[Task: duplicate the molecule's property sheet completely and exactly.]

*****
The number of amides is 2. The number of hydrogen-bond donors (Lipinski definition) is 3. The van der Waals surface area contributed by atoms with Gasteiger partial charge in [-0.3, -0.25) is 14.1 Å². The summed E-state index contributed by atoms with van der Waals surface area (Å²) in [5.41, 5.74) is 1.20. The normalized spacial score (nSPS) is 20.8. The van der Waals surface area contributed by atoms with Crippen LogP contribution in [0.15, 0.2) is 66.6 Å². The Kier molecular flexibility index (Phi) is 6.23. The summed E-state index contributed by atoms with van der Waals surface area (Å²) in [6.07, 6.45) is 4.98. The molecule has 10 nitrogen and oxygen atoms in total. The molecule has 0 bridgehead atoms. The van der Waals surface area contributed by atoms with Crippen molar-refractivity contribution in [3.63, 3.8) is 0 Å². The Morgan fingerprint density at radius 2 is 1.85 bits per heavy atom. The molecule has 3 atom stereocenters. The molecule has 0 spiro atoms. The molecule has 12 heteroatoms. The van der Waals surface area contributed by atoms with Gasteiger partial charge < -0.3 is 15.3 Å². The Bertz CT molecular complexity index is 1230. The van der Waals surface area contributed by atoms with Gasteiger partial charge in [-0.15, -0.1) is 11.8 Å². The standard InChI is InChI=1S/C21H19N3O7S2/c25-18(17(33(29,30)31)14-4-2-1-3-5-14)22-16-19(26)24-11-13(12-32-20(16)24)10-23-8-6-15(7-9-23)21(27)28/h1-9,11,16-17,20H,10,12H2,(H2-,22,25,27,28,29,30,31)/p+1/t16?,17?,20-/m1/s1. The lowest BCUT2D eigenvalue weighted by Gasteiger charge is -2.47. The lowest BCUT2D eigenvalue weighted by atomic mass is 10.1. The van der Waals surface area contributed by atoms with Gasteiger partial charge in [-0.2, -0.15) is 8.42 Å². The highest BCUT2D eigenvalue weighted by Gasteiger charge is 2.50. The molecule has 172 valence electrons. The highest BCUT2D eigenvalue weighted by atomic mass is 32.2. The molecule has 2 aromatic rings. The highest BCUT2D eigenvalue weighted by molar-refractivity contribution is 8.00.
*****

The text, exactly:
The number of amides is 2. The number of hydrogen-bond donors (Lipinski definition) is 3. The van der Waals surface area contributed by atoms with Gasteiger partial charge in [-0.3, -0.25) is 14.1 Å². The summed E-state index contributed by atoms with van der Waals surface area (Å²) in [5.41, 5.74) is 1.20. The normalized spacial score (nSPS) is 20.8. The van der Waals surface area contributed by atoms with Crippen LogP contribution in [0.15, 0.2) is 66.6 Å². The Kier molecular flexibility index (Phi) is 6.23. The summed E-state index contributed by atoms with van der Waals surface area (Å²) in [6.07, 6.45) is 4.98. The molecule has 10 nitrogen and oxygen atoms in total. The molecule has 0 bridgehead atoms. The van der Waals surface area contributed by atoms with Crippen molar-refractivity contribution in [3.63, 3.8) is 0 Å². The Morgan fingerprint density at radius 2 is 1.85 bits per heavy atom. The molecule has 3 atom stereocenters. The molecule has 0 spiro atoms. The molecule has 12 heteroatoms. The van der Waals surface area contributed by atoms with Gasteiger partial charge < -0.3 is 15.3 Å². The Bertz CT molecular complexity index is 1230. The van der Waals surface area contributed by atoms with Gasteiger partial charge in [-0.15, -0.1) is 11.8 Å². The standard InChI is InChI=1S/C21H19N3O7S2/c25-18(17(33(29,30)31)14-4-2-1-3-5-14)22-16-19(26)24-11-13(12-32-20(16)24)10-23-8-6-15(7-9-23)21(27)28/h1-9,11,16-17,20H,10,12H2,(H2-,22,25,27,28,29,30,31)/p+1/t16?,17?,20-/m1/s1. The lowest BCUT2D eigenvalue weighted by Gasteiger charge is -2.47. The lowest BCUT2D eigenvalue weighted by atomic mass is 10.1. The van der Waals surface area contributed by atoms with Gasteiger partial charge in [-0.2, -0.15) is 8.42 Å². The highest BCUT2D eigenvalue weighted by Gasteiger charge is 2.50. The molecule has 172 valence electrons. The highest BCUT2D eigenvalue weighted by atomic mass is 32.2. The molecule has 2 aromatic rings. The highest BCUT2D eigenvalue weighted by molar-refractivity contribution is 8.00.